Summary: Someone who buys a property, lives in it and rents out one room is able to claim some expenses as tax deductions. The investor needs to calculate how much of the property the tenant is using. If the tenant has access to 40% of the house, the investor can claim that percentage of interest on borrowings to purchase the property, rates and taxes, electricity and water.
Key take-out: A quantity surveyor can help an investor in this situation maximise their tax deduction.
Key beneficiaries: SMSF trustees and superannuation accountholders. Category: Superannuation.
Renting out one room in an investment property
If I buy a property and live in it and also rent one room out, is there any way of claiming tax deductions based on it being an investment because I am receiving rental income?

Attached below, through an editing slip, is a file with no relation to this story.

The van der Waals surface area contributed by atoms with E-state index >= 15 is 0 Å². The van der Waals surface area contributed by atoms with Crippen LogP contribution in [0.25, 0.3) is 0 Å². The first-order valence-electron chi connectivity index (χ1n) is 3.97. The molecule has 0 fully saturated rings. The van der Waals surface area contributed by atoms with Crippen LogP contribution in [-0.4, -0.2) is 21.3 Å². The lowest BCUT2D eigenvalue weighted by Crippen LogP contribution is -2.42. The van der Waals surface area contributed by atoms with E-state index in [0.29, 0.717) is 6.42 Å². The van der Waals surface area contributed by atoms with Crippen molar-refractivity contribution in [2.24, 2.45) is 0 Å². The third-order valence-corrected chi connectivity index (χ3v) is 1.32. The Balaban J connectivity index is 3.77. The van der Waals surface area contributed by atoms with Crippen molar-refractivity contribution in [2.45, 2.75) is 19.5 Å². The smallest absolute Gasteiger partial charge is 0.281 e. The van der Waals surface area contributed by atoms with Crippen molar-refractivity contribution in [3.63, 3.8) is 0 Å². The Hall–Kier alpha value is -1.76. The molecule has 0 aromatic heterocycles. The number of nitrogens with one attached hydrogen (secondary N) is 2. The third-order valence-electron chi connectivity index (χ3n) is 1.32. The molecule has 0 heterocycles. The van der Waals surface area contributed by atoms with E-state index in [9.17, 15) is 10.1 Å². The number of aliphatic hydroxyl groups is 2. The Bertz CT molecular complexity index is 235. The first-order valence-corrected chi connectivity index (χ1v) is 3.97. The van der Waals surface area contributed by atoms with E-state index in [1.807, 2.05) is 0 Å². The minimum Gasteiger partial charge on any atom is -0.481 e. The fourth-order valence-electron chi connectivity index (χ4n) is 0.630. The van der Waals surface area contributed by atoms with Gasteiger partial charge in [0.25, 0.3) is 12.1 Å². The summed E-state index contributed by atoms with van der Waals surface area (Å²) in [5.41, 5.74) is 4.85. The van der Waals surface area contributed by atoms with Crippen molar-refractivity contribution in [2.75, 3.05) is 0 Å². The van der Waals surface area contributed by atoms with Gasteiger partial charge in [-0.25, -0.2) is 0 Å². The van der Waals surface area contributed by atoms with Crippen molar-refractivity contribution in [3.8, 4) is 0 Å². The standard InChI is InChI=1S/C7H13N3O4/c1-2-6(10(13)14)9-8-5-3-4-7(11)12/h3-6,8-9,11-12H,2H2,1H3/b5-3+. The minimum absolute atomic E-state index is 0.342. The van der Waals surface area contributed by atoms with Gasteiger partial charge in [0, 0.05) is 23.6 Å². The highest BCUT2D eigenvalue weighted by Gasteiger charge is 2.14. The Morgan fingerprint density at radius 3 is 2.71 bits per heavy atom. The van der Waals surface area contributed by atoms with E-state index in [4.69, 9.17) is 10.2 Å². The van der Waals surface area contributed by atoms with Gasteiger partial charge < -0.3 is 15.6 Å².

Answer: Someone who will be earning income from renting one room out will be able to claim the expenses relating to what is being used by the tenant. The first thing to do is to calculate by area how much of the property is being used by the tenant.
The areas to include in this calculation will be the bedroom used by them and, if your bedroom has an en suite and the tenant has the use of the bathroom, the area of the bathroom would be included. In addition, it is necessary to include the tenant’s half share of common areas such as the kitchen and living areas.
If the area of the house open for use by the tenant came to 40% of the total area of the house, someone in this situation could claim that percentage of interest on borrowings to purchase the property, rates and taxes, electricity and water.